The nineteenth edition of the UTMB ended last Sunday, an event that has now become a must for all trail-runners.

In the queen race of 170 km, the Spanish phenomenon Killian Jornet Burgada (34 years old) and the American Katie Schide (30 years old) prevailed (UTMB® (utmbmontblanc.com)).

In the hours following the race and in the following days, both on social media and on the media, the great performances (many records broken) on the different races were emphasized and a special focus was given on the longevity of the performances of Killian, who won his first UTMB when he was only 20 years old, way back in 2008 (UTMB® (utmbmontblanc.com)).

Among the various discussions and exchanges of views, I found the one relating to the age of those who win the UTMB interesting.

And the interesting thing is always the perspective of how you want to look at an event. Some argue that Killian at 35 won “when he was old”, others that he won because he was “still young”, still others because “he is the right age”. Obviously, I omit the fact that everyone (or almost everyone) claims that he won because he is a unique phenomenon in this sport.

**Statistical analysis: age of the winners at UTMB**

I wondered if the statistical data could support one of the various theories or not.

Specifically, I analyzed the last ten editions of the UTMB (from 2011 to 2021), excluding the last edition (2022). The results are summarized in the following chart.

If we look at the age of the winners, we can see that for the male category there is a fairly gradual growing trend. This is not surprising given that in the last 10 editions they have almost always won the same: D’Haene (4 times), Thevenard (3 times), Killian (1 time). And they are athletes born respectively in 1985, 1988 and 1987. The only exceptions were Pommeret (born in 1975 who won at 41 in 2016) and Capell (born in 1991, who won at 28 in 2019).

In short, for the male category, to date, to win, the right age does not matter (averaging would be 30 years). It matters if you have the similar engine to these three phenomenal athletes.

For the female category, the situation is slightly different as over the years the winners have alternated with a fair variation in terms of age. Just think of the American Rory Bosio who won in 2013 at the age of 29 or the Italian Francesca Canepa who won in 2018 at the age of 47. Taking the average age of the last ten winners would have an ideal value of 37 years. Compared to this figure, Katie Schide this year is an exception. But it would be enough for the American Courtney Dauwalter (37 years old this year and winner of 2019 and 2021) to return (and win) in 2023 to put things right.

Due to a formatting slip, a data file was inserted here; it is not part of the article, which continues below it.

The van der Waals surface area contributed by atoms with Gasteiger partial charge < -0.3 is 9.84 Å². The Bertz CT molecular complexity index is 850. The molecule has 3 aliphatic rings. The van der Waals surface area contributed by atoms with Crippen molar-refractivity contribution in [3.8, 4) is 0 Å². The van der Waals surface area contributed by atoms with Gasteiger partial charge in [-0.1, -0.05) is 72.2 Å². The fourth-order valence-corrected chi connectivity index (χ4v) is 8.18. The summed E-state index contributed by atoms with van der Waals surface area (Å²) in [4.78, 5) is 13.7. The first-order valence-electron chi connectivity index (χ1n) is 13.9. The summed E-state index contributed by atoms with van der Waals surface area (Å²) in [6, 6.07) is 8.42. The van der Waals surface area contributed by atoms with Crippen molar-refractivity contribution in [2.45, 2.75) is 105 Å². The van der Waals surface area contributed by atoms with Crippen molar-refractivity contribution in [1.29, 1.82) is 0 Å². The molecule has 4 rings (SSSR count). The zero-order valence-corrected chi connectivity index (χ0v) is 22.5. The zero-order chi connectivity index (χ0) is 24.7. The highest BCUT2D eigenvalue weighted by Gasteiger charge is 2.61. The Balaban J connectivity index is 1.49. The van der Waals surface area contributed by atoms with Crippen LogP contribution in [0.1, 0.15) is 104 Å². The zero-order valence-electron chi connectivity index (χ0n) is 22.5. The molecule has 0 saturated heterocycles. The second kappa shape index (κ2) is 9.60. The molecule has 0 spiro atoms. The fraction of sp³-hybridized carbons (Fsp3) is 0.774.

**Statistical analysis: age of Top 3 at UTMB**

Personally, I think that looking “only” who wins is not the most correct photograph to understand how much the age factor counts in races of these distances.

Therefore, I also added to the analysis the averages of the ages of the Top 3 of the ten editions from 2011 to 2021.

It is interesting to note that, for the male category, the ideal age for the Top 3 is contained in a narrow window between 30 and 35 years. There are a couple of years with an average of just over 35, but what seems clear is that, to date, an over 40 would struggle to make it to the podium at the UTMB. This year (2022) the good Tom Owens (41 years old) succeeded, and in the past very few athletes: Pommeret (41 years old), Karrera (40 years old) and Castaner (42 years old).

A podium with everyone over 40 (in these last 10 editions) has never occurred.

For the female category, the ideal window is wider, between the ages of 35 and 45. Unlike the boys, in the last 10 editions, a podium with all over 40 occurred three times: 2014, 2015 and 2018. On the contrary, a podium with all under 35 had never occurred, until the last edition, just ended (2022): Katie Schide (30 years old), Hogan Marianne (31 years old) and Gerbin Kaytlyn (33 years old).

We’ll see if this year’s exception represents normalcy in the future.

**Statistical analysis: age of Top 10 at UTMB**

For greater completeness, I then extended the analysis by adding the average age of the top 10 of the ten editions from 2011 to 2021.

What changes compared to the top 3?

The interesting thing is that somehow the differences between men and women are drastically reduced. Both categories are enclosed between 30 and 40 years.

And this was also respected in 2022: 34.8 years was the average age of the top 10 men; 37.5 years was the average age of the top ten women.

**Conclusions**

These are obviously statistical and numerical analyzes. They are absolutely not to be taken as a necessary condition. As an example, just think of the Hungarian athlete Wermescher Ildiko (ninth in 2019 at 54, seventh in 2018 at 53, seventh in 2016 at 51, sixth in 2014 at 49) or the Italian Marco Olmo who wins the UTMB in 2006 at 58 and in 2007 at 59!

In short, age counts. But up to a certain point (I expect Killian to still be competitive when he’s over 50).

And over even longer distances? Does the same considerations apply? More details at this link: The age to perform well at Tor Des Geants | EmigranTrailer

Enjoy trail-running!

*Andrea De Filippo*

*Original post in english language. For other languages, please open with a web browser (i.e. Chrome) and apply the automatic translation. *